Mayor Lisa Gillmor isn’t happy. She isn’t happy that the City has received no performance rent from the stadium for seven years. She isn’t happy with the restructuring the Forty-Niners Management Company (ManCo) has done. She isn’t happy with what she sees as a lack of transparency from the stadium manager. But, most recently, she isn’t happy with the budget that reflects all these things.
At Tuesday night’s meeting, Gillmor aired her grievances against ManCo, voting “no” on the budget submitted to the Stadium Authority Board. Although Levi’s Stadium is projected to generate almost $12 million from non-NFL events over the next two years, Gillmor still took issue with the budget.
“I am not comfortable with this budget at all, because it increases the number of personnel. Everything is increasing when we are expecting less revenue,” she said.
The $81.3 million budget sees the City reducing its debt on the stadium by $16.1 million with another $20.5 million earmarked for capital projects. The most recent payment has the stadium’s debt nearly two-thirds paid.
Despite Levi’s Stadium hosting concerts and generating more than $7 million, only $729,000 will flow into City coffers.
Kenn Lee, the City’s finance director, said the budget earmarks more than $3 million for lawsuits between the City and the team regarding public safety costs and a dispute over buffet costs. After debt payments, Lee said, the $64.9 million in revenue went toward shoring up various reserves, as is required by the contract.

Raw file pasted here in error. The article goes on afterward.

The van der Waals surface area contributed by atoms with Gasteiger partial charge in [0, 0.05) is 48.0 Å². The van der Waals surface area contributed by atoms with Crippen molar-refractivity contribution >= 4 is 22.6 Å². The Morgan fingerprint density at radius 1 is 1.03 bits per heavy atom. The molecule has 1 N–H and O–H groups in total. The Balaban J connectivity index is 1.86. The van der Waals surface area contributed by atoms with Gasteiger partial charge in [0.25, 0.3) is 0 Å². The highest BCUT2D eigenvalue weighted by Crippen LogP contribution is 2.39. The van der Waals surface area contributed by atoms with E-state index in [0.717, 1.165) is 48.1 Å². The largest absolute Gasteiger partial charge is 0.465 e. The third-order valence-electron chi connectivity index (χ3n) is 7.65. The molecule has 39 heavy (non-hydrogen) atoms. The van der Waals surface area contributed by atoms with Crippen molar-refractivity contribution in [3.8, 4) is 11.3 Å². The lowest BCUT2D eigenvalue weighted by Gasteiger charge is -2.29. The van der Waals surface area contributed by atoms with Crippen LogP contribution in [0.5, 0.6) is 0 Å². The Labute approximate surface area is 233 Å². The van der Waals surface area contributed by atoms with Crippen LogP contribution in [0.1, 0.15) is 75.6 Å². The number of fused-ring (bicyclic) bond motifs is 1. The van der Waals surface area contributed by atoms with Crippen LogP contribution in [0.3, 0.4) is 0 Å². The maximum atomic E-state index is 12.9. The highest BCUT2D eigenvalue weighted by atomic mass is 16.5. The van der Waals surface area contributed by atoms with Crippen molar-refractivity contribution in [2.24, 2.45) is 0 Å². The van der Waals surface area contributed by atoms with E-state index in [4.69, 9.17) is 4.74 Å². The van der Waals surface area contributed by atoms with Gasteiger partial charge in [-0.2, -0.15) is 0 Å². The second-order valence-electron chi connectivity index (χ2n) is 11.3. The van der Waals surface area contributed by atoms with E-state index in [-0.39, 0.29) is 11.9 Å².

Gillmor laid most of the blame for the stadium’s lackluster performance over the past few years and the addition of new employees in this year’s budget at ManCo’s feet. Its recent restructuring came at the eleventh hour and leaves her feeling the budget will need amending, she said.
“ManCo has restructured. There is no stadium manager. He was let go,” she said. “There are other things that are happening that have a real effect on this budget, and they should have been forthcoming in what they were doing since they already completed their restructuring.”